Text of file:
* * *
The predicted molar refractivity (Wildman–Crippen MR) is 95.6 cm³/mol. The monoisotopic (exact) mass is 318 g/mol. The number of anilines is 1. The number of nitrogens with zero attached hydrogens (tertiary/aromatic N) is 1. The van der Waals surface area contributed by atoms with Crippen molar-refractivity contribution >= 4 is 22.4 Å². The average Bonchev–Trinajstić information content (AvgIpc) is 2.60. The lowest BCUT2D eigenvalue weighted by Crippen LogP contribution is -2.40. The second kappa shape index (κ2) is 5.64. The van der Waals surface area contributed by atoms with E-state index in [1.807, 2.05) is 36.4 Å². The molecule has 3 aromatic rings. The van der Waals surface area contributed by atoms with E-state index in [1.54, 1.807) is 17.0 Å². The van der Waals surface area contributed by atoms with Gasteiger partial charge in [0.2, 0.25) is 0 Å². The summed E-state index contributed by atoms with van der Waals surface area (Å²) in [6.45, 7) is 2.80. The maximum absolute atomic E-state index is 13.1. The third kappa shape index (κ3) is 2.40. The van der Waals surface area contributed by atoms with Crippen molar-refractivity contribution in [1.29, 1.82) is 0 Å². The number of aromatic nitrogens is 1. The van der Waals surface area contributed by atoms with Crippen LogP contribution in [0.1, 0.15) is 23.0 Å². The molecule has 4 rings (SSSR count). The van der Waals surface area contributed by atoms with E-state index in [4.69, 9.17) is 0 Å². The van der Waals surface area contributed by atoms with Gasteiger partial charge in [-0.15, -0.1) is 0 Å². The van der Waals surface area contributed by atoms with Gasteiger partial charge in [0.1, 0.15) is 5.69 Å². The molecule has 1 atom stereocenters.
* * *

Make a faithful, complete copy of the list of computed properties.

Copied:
The predicted molar refractivity (Wildman–Crippen MR) is 95.6 cm³/mol. The monoisotopic (exact) mass is 318 g/mol. The number of anilines is 1. The number of nitrogens with zero attached hydrogens (tertiary/aromatic N) is 1. The van der Waals surface area contributed by atoms with Crippen molar-refractivity contribution >= 4 is 22.4 Å². The average Bonchev–Trinajstić information content (AvgIpc) is 2.60. The lowest BCUT2D eigenvalue weighted by Crippen LogP contribution is -2.40. The second kappa shape index (κ2) is 5.64. The van der Waals surface area contributed by atoms with E-state index in [1.807, 2.05) is 36.4 Å². The molecule has 3 aromatic rings. The van der Waals surface area contributed by atoms with E-state index in [1.54, 1.807) is 17.0 Å². The van der Waals surface area contributed by atoms with Gasteiger partial charge in [0.2, 0.25) is 0 Å². The summed E-state index contributed by atoms with van der Waals surface area (Å²) in [6.45, 7) is 2.80. The maximum absolute atomic E-state index is 13.1. The third kappa shape index (κ3) is 2.40. The van der Waals surface area contributed by atoms with Crippen molar-refractivity contribution in [1.29, 1.82) is 0 Å². The number of aromatic nitrogens is 1. The van der Waals surface area contributed by atoms with Crippen LogP contribution in [0.1, 0.15) is 23.0 Å². The molecule has 4 rings (SSSR count). The van der Waals surface area contributed by atoms with E-state index in [4.69, 9.17) is 0 Å². The van der Waals surface area contributed by atoms with Gasteiger partial charge in [-0.15, -0.1) is 0 Å². The van der Waals surface area contributed by atoms with Gasteiger partial charge in [0.1, 0.15) is 5.69 Å². The molecule has 1 atom stereocenters.